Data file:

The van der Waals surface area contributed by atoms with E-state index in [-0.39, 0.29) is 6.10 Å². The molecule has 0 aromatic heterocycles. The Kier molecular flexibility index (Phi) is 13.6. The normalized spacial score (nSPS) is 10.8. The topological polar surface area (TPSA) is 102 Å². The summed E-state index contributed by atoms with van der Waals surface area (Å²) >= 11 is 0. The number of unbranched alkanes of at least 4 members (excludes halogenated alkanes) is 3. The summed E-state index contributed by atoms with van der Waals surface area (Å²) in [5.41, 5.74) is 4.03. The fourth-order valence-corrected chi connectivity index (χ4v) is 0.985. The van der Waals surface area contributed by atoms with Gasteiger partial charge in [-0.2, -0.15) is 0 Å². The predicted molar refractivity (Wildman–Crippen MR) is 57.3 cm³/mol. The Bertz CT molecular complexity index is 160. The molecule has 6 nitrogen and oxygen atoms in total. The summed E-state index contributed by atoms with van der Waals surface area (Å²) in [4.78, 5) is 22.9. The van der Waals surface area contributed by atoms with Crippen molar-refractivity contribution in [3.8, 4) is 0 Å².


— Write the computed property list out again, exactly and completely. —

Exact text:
The van der Waals surface area contributed by atoms with E-state index in [-0.39, 0.29) is 6.10 Å². The molecule has 0 aromatic heterocycles. The Kier molecular flexibility index (Phi) is 13.6. The normalized spacial score (nSPS) is 10.8. The topological polar surface area (TPSA) is 102 Å². The summed E-state index contributed by atoms with van der Waals surface area (Å²) >= 11 is 0. The number of unbranched alkanes of at least 4 members (excludes halogenated alkanes) is 3. The summed E-state index contributed by atoms with van der Waals surface area (Å²) in [5.41, 5.74) is 4.03. The fourth-order valence-corrected chi connectivity index (χ4v) is 0.985. The van der Waals surface area contributed by atoms with Gasteiger partial charge in [-0.2, -0.15) is 0 Å². The predicted molar refractivity (Wildman–Crippen MR) is 57.3 cm³/mol. The Bertz CT molecular complexity index is 160. The molecule has 6 nitrogen and oxygen atoms in total. The summed E-state index contributed by atoms with van der Waals surface area (Å²) in [4.78, 5) is 22.9. The van der Waals surface area contributed by atoms with Crippen molar-refractivity contribution in [3.8, 4) is 0 Å².